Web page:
Defined benefit plan funding levels are expected to be stable in the third quarter despite the current financial crisis, while defined contribution plan participants seem to be staying the course.
Defined benefit assets have decreased because of the stock market's dive, but liabilities also are down because of higher corporate bond yields. That combination is the main reason pension plans' funded status should weather the storm, according to executives at Mercer LLC, BNY Mellon and Watson Wyatt Worldwide.
“I'm not sure we'll see a huge swing in pension funding ratios,” said Peter Austin, executive director at BNY Mellon Pension Services Group in New York. “But in the longer term there will be more pressure on pension plan funding as corporate bond spreads will tighten as a result of more flight to corporates.”
Mr. Austin said pension funds were 96.3% funded at the end of June. On Sept. 23, he estimated they were 95.6% funded.
When corporate bond spreads reverse their widening trend and tighten, the present value of pension fund liabilities will increase, he said. But if equity markets stabilize and return to their normal historical pattern of positive returns, pension plans' funding levels could drop to 91% later this year, Mr. Austin said.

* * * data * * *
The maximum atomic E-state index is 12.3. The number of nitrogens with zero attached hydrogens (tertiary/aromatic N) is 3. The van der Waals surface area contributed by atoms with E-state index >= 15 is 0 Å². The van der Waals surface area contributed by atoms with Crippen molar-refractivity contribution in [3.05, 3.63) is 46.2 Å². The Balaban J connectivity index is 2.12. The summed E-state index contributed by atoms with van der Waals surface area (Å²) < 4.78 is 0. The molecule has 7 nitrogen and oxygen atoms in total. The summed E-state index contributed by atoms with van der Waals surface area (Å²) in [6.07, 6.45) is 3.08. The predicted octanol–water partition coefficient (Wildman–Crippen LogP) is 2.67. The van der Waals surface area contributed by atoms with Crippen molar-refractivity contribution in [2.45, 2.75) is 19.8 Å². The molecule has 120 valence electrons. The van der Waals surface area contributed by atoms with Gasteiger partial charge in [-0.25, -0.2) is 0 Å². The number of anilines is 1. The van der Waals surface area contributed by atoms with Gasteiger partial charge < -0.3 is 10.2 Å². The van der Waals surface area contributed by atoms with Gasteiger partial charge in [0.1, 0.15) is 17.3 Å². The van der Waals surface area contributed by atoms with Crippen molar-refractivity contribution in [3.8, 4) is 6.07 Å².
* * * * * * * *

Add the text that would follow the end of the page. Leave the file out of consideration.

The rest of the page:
Mark Ruloff, head of asset allocation strategies at Watson Wyatt in Arlington, Va., projected pension plans would be 84% funded as of Sept. 24, down from 91% in the second quarter. The drop will come from declines in pension fund assets, he said, noting liabilities “haven't moved that much.”
Adrian Hartshorn, principal at Mercer in New York, estimated pension funds could be 99% funded — with a deficit of $20 billion — by the end of this quarter, vs. 97% funded and a deficit of $50 billion at the end of June.
“These third-quarter pension funding numbers are interesting,” Mr. Hartshorn said. “Over the quarter, we expect pension plans to be in a slightly better position than end of June. The main reason is the reduction of the equity component's value has been offset by the falling value of liabilities, which are linked to higher corporate bond spreads.”